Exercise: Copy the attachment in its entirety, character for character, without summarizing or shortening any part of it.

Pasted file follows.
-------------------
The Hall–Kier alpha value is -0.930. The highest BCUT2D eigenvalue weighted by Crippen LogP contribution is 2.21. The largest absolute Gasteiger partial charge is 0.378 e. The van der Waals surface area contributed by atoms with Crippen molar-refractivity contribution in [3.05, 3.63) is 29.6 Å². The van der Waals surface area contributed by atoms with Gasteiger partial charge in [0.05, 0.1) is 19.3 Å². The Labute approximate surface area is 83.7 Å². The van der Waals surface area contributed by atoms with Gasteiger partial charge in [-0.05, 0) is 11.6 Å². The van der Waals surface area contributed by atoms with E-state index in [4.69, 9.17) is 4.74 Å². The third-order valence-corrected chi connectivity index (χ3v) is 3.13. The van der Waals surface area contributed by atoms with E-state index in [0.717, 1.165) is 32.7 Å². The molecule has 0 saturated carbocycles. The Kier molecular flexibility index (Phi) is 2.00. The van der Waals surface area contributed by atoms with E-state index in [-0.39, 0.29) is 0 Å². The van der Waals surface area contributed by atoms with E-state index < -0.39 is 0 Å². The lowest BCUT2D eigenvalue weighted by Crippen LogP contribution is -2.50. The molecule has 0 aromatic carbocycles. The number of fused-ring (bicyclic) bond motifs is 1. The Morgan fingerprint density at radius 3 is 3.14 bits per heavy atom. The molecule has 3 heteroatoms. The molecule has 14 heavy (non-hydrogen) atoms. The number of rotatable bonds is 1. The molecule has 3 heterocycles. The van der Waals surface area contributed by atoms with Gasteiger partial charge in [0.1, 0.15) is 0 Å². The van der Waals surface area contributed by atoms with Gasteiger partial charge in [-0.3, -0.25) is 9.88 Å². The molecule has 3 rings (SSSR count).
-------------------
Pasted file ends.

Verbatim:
The Hall–Kier alpha value is -0.930. The highest BCUT2D eigenvalue weighted by Crippen LogP contribution is 2.21. The largest absolute Gasteiger partial charge is 0.378 e. The van der Waals surface area contributed by atoms with Crippen molar-refractivity contribution in [3.05, 3.63) is 29.6 Å². The van der Waals surface area contributed by atoms with Gasteiger partial charge in [0.05, 0.1) is 19.3 Å². The Labute approximate surface area is 83.7 Å². The van der Waals surface area contributed by atoms with Gasteiger partial charge in [-0.05, 0) is 11.6 Å². The van der Waals surface area contributed by atoms with E-state index in [4.69, 9.17) is 4.74 Å². The third-order valence-corrected chi connectivity index (χ3v) is 3.13. The van der Waals surface area contributed by atoms with E-state index in [0.717, 1.165) is 32.7 Å². The molecule has 0 saturated carbocycles. The Kier molecular flexibility index (Phi) is 2.00. The van der Waals surface area contributed by atoms with E-state index in [-0.39, 0.29) is 0 Å². The van der Waals surface area contributed by atoms with E-state index < -0.39 is 0 Å². The lowest BCUT2D eigenvalue weighted by Crippen LogP contribution is -2.50. The molecule has 0 aromatic carbocycles. The number of fused-ring (bicyclic) bond motifs is 1. The Morgan fingerprint density at radius 3 is 3.14 bits per heavy atom. The molecule has 3 heteroatoms. The molecule has 14 heavy (non-hydrogen) atoms. The number of rotatable bonds is 1. The molecule has 3 heterocycles. The van der Waals surface area contributed by atoms with Gasteiger partial charge in [0.1, 0.15) is 0 Å². The van der Waals surface area contributed by atoms with Gasteiger partial charge in [-0.3, -0.25) is 9.88 Å². The molecule has 3 rings (SSSR count).